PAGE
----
S&P 500: Even if you know the future, you don’t

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What happened?

I’ve been around a very long time when it comes to investing. I made my first stock market investment in 1994 after graduating from college and starting my professional career at Ernst & Young, a public CPA firm. I have hooked since. I successfully navigated the bubbles of 2000 and 2008, and one of the few financial experts quoted in a published article warning market participants of the upcoming 2020 COVID crash. Below is an excerpt from the article on yahoo finance:

“David Alton Clark, founder of Clark Capital, with 25 years of experience managing his own portfolio, clearly understands the full cycle that the market can follow. It successfully weathered the bubbles of 2000 and 2008 and the crashes that followed. Additionally, Clark was one of the few financial experts to call the COVID-19 crash advising investors to raise funds in late January when President Trump restricted travel from China. According to TipRanks, an investment platform that tracks and measures the performance of financial experts, Clark’s investment ideas have earned an average annual return of 25.3% with a success rate of 70%. Therefore, it’s no surprise that Clark held the No. 1 spot on TipRank’s Top 25 Financial Bloggers list for the majority of the previous decade.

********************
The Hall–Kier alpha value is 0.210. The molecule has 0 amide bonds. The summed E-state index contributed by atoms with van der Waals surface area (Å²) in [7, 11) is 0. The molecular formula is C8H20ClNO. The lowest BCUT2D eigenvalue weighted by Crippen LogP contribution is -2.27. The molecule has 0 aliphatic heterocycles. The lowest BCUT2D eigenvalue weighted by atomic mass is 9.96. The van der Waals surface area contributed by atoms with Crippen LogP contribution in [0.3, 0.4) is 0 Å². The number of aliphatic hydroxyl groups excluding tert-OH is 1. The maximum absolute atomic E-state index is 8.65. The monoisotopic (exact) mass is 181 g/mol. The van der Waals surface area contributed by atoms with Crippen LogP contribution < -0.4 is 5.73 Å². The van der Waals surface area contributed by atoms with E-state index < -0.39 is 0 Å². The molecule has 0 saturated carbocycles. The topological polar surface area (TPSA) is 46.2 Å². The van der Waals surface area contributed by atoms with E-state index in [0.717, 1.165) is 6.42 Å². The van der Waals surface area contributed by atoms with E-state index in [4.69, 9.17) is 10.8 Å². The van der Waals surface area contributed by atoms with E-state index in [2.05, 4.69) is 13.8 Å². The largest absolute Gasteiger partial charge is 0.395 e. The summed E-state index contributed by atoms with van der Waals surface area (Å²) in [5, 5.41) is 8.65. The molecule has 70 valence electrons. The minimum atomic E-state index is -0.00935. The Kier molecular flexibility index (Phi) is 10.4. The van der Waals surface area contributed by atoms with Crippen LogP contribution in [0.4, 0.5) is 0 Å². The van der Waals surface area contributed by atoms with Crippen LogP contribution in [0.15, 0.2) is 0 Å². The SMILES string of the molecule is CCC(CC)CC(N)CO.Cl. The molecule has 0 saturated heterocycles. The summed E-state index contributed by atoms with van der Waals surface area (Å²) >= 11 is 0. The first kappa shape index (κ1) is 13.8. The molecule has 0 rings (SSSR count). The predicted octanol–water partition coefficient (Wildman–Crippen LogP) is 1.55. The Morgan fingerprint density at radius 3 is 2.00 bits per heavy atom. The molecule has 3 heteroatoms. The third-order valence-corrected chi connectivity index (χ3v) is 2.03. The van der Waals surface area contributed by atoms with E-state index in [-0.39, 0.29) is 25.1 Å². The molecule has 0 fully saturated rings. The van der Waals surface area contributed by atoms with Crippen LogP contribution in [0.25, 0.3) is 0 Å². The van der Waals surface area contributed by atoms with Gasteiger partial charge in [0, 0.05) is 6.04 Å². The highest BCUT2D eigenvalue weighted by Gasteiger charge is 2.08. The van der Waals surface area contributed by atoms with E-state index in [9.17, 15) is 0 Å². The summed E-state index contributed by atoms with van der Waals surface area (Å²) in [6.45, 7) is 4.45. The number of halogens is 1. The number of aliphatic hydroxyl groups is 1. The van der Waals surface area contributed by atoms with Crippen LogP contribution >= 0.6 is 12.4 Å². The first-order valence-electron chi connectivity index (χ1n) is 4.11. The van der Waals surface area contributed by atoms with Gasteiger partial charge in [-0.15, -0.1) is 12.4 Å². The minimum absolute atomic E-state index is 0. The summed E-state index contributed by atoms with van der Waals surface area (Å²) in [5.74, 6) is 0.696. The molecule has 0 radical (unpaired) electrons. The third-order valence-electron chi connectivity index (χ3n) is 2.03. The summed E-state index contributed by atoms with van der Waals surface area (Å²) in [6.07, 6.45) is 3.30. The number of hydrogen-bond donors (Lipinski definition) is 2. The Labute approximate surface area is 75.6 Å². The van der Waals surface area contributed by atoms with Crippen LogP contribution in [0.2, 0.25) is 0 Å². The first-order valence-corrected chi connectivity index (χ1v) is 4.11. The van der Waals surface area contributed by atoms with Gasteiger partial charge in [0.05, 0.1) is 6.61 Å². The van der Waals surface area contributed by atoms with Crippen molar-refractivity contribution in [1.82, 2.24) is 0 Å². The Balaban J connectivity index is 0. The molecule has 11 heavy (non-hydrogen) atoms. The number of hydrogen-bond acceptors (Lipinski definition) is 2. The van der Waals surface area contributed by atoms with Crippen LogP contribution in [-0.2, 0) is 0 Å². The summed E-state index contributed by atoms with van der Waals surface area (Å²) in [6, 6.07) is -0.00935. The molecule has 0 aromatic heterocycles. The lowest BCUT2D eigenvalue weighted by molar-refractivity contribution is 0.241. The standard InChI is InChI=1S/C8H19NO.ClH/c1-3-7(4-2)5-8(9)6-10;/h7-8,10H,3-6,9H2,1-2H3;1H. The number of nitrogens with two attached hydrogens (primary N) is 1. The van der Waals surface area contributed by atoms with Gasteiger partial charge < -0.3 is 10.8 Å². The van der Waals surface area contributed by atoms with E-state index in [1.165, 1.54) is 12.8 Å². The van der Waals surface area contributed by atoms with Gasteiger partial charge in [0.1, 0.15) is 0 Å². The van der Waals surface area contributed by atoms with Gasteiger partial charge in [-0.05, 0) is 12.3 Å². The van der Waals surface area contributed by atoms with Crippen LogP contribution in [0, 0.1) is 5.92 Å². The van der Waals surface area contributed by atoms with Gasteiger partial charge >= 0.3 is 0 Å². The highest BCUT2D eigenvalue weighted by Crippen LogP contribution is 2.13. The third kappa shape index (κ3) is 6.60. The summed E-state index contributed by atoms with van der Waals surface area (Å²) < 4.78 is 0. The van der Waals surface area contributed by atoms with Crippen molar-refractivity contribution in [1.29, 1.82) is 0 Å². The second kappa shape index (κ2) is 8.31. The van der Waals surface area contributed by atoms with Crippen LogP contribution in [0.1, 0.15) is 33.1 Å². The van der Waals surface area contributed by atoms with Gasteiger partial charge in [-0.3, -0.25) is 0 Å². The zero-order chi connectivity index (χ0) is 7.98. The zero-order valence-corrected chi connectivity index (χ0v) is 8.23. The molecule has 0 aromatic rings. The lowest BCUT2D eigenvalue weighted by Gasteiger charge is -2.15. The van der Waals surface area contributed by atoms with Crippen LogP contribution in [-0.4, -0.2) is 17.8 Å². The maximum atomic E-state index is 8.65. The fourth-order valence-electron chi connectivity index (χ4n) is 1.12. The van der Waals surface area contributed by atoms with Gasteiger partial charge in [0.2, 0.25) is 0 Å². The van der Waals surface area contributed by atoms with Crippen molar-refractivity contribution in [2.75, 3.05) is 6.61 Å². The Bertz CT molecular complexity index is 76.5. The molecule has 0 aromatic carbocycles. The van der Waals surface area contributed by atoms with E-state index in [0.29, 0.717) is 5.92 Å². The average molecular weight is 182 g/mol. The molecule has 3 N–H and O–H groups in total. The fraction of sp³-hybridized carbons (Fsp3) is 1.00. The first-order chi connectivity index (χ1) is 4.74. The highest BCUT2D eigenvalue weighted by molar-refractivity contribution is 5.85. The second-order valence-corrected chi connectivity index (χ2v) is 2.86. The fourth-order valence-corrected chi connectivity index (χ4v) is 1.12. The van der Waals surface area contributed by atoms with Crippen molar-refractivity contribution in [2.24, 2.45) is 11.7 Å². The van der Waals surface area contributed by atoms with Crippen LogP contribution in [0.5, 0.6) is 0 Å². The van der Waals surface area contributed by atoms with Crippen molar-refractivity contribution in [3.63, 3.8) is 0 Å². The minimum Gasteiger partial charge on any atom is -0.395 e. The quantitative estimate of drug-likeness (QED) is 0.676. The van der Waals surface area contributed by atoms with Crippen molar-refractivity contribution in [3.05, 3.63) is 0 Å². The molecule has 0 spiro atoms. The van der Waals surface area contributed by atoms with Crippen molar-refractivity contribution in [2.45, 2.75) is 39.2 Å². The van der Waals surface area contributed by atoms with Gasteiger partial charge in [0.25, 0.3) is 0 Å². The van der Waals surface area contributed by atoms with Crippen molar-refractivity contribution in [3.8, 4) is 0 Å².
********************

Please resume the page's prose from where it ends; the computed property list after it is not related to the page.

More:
Now please excuse me for being so wordy in detailing my credentials, but I wanted you to know that I am not a rookie. I have been here many times before and have some knowledge to pass on to you.

The macro-market narrative takes precedence

There are times in the market where macro and geopolitical issues tend to take a back seat to micro market achievements, misses/best wins, etc. lack.



We just went through a long period where the Fed supported the market with the ubiquitous “Fed put” in place. It seemed like nothing could bring the market down. Now, with the removal of the Fed put, macro indicators have taken over. Moreover, when the Fed went on the warpath of raising rates, many of the high-flyers fell back to earth.